I could curse the folks in the 1980s that muddied the waters about what postmodernism is and isn’t. It’s become a boogeyman and it’s a shame because the muddying of the waters makes critical thinking difficult and precisely creates a postmodern environment.
LikeHe criticized the scientific method. Popper was a pluralist. Feyerabend took Popper and continued that line of reasoning to its logical end, which was “too far” of course.Post modernism is old. It’s primarily from the 1940s.—
“falsificationism” which was quite shocking to the world of science for years, turned out to be simply untrue.
You can’t falsify a scientific theory. Science does not work that way and never has.
But Popper acts as an inspiration for other things, usually his critiques of other philosophers of science, as they’re always competing.
Feyerabend went too far with Popper’s pluralism.
Lakatos took Popper’s methods and improved upon them by adding a historiographical component to it which allows for comparison.
That’s not the latest slant. That’s how it is. They don’t use falsification although it’s been useful in other fields just as they almost never use replication. They’re more akin to ‘high ideals” than realities.
But I’ll not fight on that. Falsification as with replication is still a tool in a toolbox of attempting to determine SCIENCE from PSEUDO-SCIENCE: the demarcation problem – regardless of whether or not they’re actually used.
I think Massimo Pigliucci’s fight against pseudoscience is valuable here, for pseudoscience has successfully mimicked the “look and smell” of science to such a high level of polish and precision that parents aren’t vaccinating their kids, anti climate change “science” that has the look and smell of science and is even published that we need to continue adding tools to the tool box to fight against it.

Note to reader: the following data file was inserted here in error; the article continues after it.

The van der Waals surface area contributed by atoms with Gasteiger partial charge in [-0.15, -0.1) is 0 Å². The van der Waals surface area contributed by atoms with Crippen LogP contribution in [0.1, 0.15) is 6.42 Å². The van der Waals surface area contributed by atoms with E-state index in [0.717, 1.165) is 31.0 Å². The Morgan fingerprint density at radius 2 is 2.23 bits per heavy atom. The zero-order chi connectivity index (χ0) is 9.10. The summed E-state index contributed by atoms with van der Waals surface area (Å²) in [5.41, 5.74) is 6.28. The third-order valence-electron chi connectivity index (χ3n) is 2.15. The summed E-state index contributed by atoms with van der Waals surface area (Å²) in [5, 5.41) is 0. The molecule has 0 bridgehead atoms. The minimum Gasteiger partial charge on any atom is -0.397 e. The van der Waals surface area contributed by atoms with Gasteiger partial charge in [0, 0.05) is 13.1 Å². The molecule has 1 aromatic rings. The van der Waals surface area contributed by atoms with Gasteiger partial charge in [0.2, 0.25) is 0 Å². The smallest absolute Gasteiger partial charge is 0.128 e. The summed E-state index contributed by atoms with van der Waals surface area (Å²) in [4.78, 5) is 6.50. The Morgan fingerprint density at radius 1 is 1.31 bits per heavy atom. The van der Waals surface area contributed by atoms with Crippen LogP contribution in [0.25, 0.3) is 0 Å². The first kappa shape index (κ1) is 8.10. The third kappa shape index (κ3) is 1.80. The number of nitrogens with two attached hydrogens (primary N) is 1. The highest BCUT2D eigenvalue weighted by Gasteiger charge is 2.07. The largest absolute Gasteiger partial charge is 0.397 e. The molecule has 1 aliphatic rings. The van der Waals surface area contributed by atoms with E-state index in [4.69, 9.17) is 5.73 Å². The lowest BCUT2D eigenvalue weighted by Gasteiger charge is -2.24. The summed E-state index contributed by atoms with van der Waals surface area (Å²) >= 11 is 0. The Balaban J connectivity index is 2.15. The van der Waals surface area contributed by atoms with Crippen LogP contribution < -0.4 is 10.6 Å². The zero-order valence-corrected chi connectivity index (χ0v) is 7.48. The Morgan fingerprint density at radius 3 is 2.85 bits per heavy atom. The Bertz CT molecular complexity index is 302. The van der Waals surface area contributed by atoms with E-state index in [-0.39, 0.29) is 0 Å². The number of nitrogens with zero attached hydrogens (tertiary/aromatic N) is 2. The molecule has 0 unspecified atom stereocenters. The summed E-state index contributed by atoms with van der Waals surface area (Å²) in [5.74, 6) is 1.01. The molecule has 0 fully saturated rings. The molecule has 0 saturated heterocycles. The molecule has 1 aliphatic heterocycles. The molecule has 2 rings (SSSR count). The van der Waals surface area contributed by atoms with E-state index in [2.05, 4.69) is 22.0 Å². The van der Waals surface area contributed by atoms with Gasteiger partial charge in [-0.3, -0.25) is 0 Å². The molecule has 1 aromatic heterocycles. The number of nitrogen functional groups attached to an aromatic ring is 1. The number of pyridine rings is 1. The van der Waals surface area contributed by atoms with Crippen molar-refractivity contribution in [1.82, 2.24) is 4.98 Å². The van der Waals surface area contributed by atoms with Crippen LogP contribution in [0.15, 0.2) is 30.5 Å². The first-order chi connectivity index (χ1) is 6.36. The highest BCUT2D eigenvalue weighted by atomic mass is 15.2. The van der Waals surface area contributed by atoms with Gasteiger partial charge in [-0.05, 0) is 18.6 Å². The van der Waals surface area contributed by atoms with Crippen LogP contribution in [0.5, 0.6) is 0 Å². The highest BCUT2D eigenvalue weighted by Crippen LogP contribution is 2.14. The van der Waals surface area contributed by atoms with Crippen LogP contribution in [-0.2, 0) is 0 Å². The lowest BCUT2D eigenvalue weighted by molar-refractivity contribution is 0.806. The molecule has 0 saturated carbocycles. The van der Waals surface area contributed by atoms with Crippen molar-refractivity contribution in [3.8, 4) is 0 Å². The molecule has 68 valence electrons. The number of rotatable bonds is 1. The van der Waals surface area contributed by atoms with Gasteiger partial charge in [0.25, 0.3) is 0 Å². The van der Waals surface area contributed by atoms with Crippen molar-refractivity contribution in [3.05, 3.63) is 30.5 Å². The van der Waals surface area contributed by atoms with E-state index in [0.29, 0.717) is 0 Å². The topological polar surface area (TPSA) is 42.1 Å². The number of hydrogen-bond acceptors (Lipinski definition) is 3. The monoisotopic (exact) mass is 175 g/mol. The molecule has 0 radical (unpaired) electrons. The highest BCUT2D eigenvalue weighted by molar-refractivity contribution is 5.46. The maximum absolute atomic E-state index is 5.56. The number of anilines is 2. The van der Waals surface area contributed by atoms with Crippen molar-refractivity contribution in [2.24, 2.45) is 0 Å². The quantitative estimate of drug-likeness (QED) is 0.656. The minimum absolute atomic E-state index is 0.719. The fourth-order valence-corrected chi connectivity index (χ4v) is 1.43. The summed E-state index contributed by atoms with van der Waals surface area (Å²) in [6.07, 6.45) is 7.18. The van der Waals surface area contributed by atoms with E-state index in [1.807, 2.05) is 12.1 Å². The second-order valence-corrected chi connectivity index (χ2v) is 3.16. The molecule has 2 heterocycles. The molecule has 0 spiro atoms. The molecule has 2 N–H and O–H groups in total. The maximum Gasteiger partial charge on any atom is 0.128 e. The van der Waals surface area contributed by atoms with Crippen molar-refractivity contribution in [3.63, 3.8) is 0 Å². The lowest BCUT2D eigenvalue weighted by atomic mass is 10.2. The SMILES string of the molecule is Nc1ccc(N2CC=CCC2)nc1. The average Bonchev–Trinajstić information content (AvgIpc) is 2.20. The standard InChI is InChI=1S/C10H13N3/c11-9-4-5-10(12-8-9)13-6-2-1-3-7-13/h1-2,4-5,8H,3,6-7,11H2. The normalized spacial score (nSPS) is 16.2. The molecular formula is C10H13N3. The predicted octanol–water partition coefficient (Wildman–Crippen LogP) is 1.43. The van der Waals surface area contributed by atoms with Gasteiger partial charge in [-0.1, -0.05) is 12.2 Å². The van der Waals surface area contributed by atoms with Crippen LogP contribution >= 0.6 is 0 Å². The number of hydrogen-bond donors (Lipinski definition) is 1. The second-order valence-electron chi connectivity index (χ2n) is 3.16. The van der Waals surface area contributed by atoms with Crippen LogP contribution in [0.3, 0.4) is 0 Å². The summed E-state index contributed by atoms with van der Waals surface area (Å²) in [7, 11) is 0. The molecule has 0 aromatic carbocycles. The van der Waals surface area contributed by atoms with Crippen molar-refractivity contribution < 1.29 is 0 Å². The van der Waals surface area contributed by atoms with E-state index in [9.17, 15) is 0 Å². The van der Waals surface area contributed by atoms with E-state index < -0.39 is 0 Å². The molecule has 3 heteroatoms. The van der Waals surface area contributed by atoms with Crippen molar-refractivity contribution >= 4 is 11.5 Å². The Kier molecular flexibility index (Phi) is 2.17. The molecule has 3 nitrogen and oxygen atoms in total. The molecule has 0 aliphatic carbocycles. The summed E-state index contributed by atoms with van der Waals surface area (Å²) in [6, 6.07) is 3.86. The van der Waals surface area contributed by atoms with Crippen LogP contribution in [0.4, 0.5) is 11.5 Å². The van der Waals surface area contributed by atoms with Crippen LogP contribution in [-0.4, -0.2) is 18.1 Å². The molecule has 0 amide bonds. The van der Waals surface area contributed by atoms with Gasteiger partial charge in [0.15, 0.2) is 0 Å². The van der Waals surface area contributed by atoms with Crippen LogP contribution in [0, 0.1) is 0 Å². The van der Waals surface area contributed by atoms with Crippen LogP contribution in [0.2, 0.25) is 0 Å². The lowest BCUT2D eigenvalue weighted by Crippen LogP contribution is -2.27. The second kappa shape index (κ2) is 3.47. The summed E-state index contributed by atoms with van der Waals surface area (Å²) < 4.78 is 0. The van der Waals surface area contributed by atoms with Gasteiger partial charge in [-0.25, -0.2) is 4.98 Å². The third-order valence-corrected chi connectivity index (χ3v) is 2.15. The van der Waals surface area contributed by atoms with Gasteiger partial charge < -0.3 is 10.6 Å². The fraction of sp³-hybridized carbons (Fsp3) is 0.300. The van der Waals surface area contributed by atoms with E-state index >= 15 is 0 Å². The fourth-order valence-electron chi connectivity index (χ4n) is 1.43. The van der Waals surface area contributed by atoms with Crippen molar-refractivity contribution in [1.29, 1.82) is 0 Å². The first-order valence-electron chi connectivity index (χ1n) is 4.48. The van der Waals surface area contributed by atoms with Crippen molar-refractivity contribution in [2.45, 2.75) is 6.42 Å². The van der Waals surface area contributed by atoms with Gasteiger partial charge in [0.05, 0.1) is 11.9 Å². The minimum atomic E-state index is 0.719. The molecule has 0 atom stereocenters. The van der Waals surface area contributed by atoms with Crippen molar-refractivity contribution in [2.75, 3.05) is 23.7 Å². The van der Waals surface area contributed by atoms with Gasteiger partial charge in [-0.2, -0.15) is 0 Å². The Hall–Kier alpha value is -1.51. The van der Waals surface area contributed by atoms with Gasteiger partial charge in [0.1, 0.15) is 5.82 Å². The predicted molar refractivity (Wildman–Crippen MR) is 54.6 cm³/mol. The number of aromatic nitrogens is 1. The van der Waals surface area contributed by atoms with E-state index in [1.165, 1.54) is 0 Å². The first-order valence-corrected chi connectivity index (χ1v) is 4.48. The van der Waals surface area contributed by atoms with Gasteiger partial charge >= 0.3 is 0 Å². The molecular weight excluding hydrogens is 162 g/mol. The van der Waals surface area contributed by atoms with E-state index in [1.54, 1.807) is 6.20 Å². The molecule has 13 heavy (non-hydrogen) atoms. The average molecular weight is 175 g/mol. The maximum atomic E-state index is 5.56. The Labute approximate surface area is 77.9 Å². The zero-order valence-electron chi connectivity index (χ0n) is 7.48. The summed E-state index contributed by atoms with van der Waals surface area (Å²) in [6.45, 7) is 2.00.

Popper vs. Kuhn:
The Battle for Understanding How Science Works
Pigliucci makes a great observation:
Kuhn: PUZZLE SOLVING
Both are features of how science functions and adds this:
“both Popper and Kuhn missed the obvious solution: both functions are performed at the group level, i.e., by the ensemble of scientists working within a particular discipline. Some scientists are more inclined or apt to engage in criticism and others in puzzle solving.
Science works well precisely because there is a division of labor that facilitates the continuous interaction between the two functions”
People go to university for 4, maybe 8 years if they’re lucky, between the ages of 18-22. Maybe 18-26.
I didn’t. I ran out of money by 19.5 years old.
Then there’s the rest of life.
Who gets to go to college? Who gets a university education? Where do they go after they graduate? How many follow what they learned in college in their careers or wherever their lives go?
I worry about the people easily led by the politicians and the marketing departments and the religious leaders.
They never learned critical thinking of any kind. A bit of reading/writing/rithmatic. Just the basics. Not how to scrutinize or criticize anything.
They learn how to as people do: in life, social situations, parents, classmates, “school of hard knocks”. And entertainers on TV or youtube, or TV commercials, or movies…
and when they do criticize, it’s for some political movement where somebody they respect said YOU NEED TO CRITICIZE [this group] FOR [these reasons].